0 t H ( t ) H ( t ) 2 p 2 ( t ) d t 8 p 2 C 2 Ω 2 p + 1 2 N 1 μ t .

Due to lim t t u 2 p = , lim t t H ( t ) = , we have that

t p μ H 2 p p ( 0 ) ( p 2 ) 8 p 2 C 2 Ω 1 p + 1 2 N + 1 .

## 5 Global existence and finite time blow up when E ( 0 ) = d

In this section, we will use potential well method to prove global existence and finite time blow-up of the solution to system (1) at critical initial energy level E ( 0 ) = d .

## Theorem 5.1

Let u 0 H 0 1 ( Ω ) , u 1 L 2 ( Ω ) . If E ( 0 ) = d , u 0 W 1 , then system (1) admits a global weak solution u ( x , t ) .

## Proof

First, let μ m = 1 1 m , u 0 m ( x ) = μ m u 0 ( x ) , u 1 m ( x ) = μ m u 1 ( x ) , m = 2 , 3 , . Let us consider the initial conditions

(41) u ( x , 0 ) = u 0 m ( x ) , u t ( x , 0 ) = u 1 ( x )

and the corresponding system (1). Due to u W 1 , we have I ( u 0 ) > 0 or u 0 = 0 . Next, we prove this theorem considering two cases (i) and (ii).

Case i: If I ( u 0 ) > 0 , it implies I ( u 0 m ) > 0 . Furthermore,

J ( u 0 m ) 1 2 u 0 m 2 + 1 2 u 0 m 2 1 p ( u 0 m L a ( y ) p p u 0 m L b ( y ) q q ) = p 2 2 p u 0 m H 1 2 + 1 p I ( u 0 m ) > 0

and

0 < E m ( 0 ) 1 2 u 0 m 2 + J ( u 0 m ) < 1 2 u 1 2 + J ( u 0 ) < d .

By Theorem 4.1, it follows systems (1) and (41) admit a global weak solution u m ( x , t ) L ( ( 0 , ) ; H 0 1 ( Ω ) ) , u m t ( x , t ) L ( ( 0 , ) ; L 2 ( Ω ) ) and u m ( x , t ) W 1 for every m . Similarly as the proof of Theorem 4.1, we can derive the conclusion.

Case ii: If u 0 = 0 , it implies J ( u 0 ) = 0 and 1 2 u 1 2 = E ( 0 ) = d . Moreover,

0 < E m ( 0 ) = 1 2 u 1 m ( x ) 2 + J ( u 0 m ( x ) ) = 1 2 μ m u 1 ( x ) 2 < d .

Through Theorem 4.1, for every m , systems (1) and (41) admit a global weak solution u m ( x , t ) L ( ( 0 , ) ; H 0 1 ( Ω ) ) , u m t ( x , t ) L ( ( 0 , ) ; L 2 ( Ω ) ) and u m ( x , t ) W 1 . The remainder proof is similar to part (i) of this theorem.□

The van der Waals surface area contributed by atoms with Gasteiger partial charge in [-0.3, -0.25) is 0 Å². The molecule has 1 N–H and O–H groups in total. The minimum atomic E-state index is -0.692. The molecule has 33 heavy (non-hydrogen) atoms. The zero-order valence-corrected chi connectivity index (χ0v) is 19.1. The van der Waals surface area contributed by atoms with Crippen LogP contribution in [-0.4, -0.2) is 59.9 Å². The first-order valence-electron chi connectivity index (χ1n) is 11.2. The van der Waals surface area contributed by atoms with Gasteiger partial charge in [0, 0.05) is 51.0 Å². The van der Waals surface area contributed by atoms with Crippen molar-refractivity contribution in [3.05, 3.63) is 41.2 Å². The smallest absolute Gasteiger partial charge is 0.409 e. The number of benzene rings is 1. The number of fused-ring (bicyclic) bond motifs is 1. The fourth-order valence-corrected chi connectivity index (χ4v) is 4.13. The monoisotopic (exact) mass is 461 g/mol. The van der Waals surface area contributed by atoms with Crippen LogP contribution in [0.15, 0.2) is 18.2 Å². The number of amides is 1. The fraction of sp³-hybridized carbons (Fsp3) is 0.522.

Next, to prove finite time blow up of the solution of system (1) under E ( 0 ) = d , we first present the following lemma.

## Lemma 5.1

Let u 0 H 0 1 ( Ω ) , u 1 L 2 ( Ω ) , E ( 0 ) = d and u 0 N , then all the weak solutions of system (1) belong to N .

## Proof

Let u ( x , t ) be any weak solution under critical initial energy E ( 0 ) = d of system (1), which satisfies u 0 N . T is the maximum existence time of the solution u ( x , t ) .

Next, we apply reduction to absurdity to prove u ( x , t ) N , 0 < t < T . Assume this was not the case, then there exists a time t 0 ( 0 , T ) , that is, I ( t 0 ) = 0 . Moreover, for any t [ 0 , t 0 ) , I ( t ) < 0 . Based on the value of potential well depth, we can obtain J ( t 0 ) d . Combine that with the energy (26) and (30), we have

1 2 u t 2 + J ( u ) + 0 t u 2 d τ = E ( t ) + 0 t u 2 d τ = E ( 0 ) = d .

Therefore, we can derive

u t ( t 0 ) 2 + 0 t u 2 d τ = 0 .

From the aforementioned equation, for x Ω , 0 t t 0 , we can obtain d u d t = 0 . Obviously, u ( x , t ) = u 0 ( x ) , so that, I ( t 0 ) = I ( u 0 ) > 0 . It is in contradiction to the previous assumption. Then the set N is invariant under the flow of system (1).□

## Theorem 5.2

Let u 0 H 0 1 ( Ω ) , u 1 L 2 ( Ω ) . If E ( 0 ) = d and u 0 N , ( u 0 , u 1 ) 0 , then the local solution of system (1) blows up in finite time.

## Proof

Assume u ( x , t ) is the solution for system (1) and satisfies E ( 0 ) = d , I ( u 0 ) < 0 . By the auxiliary function G ( t ) as (31), then

G ( t ) = 2 u t 2 + 2 ( u t t , u t ) = 2 ( u t 2 I ( u ) ) .

From definition of I ( u ) , J ( u ) and E ( t ) , we arrive at

1 2 u t 2 + p 1 2 p u H 1 2 + 1 p I ( u ) 1 2 u t 2 + J ( u ) = E ( t ) E ( 0 ) = d ,

so that we have

G ( t ) > ( p + 2 ) u t 2 + ( p 1 ) u H 1 2 2 p d > ( p + 2 ) u t 2 + ( p 1 ) u 2 2 p d = ( p + 2 )